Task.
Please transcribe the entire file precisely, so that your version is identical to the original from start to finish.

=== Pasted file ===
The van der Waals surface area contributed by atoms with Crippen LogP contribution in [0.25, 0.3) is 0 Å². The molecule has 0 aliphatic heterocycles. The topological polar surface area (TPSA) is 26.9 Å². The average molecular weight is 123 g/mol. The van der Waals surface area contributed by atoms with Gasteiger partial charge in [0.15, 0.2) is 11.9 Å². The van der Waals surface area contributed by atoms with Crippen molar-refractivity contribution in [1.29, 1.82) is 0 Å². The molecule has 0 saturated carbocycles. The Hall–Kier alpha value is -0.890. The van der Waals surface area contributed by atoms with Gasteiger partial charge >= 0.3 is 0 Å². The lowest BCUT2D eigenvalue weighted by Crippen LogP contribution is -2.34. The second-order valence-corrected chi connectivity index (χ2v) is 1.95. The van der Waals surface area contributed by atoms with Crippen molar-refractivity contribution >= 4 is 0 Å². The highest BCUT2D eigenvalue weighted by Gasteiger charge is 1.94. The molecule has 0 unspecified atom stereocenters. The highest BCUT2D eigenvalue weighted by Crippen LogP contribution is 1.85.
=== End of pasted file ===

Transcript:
The van der Waals surface area contributed by atoms with Crippen LogP contribution in [0.25, 0.3) is 0 Å². The molecule has 0 aliphatic heterocycles. The topological polar surface area (TPSA) is 26.9 Å². The average molecular weight is 123 g/mol. The van der Waals surface area contributed by atoms with Gasteiger partial charge in [0.15, 0.2) is 11.9 Å². The van der Waals surface area contributed by atoms with Crippen molar-refractivity contribution in [1.29, 1.82) is 0 Å². The molecule has 0 saturated carbocycles. The Hall–Kier alpha value is -0.890. The van der Waals surface area contributed by atoms with Gasteiger partial charge >= 0.3 is 0 Å². The lowest BCUT2D eigenvalue weighted by Crippen LogP contribution is -2.34. The second-order valence-corrected chi connectivity index (χ2v) is 1.95. The van der Waals surface area contributed by atoms with Crippen molar-refractivity contribution >= 4 is 0 Å². The highest BCUT2D eigenvalue weighted by Gasteiger charge is 1.94. The molecule has 0 unspecified atom stereocenters. The highest BCUT2D eigenvalue weighted by Crippen LogP contribution is 1.85.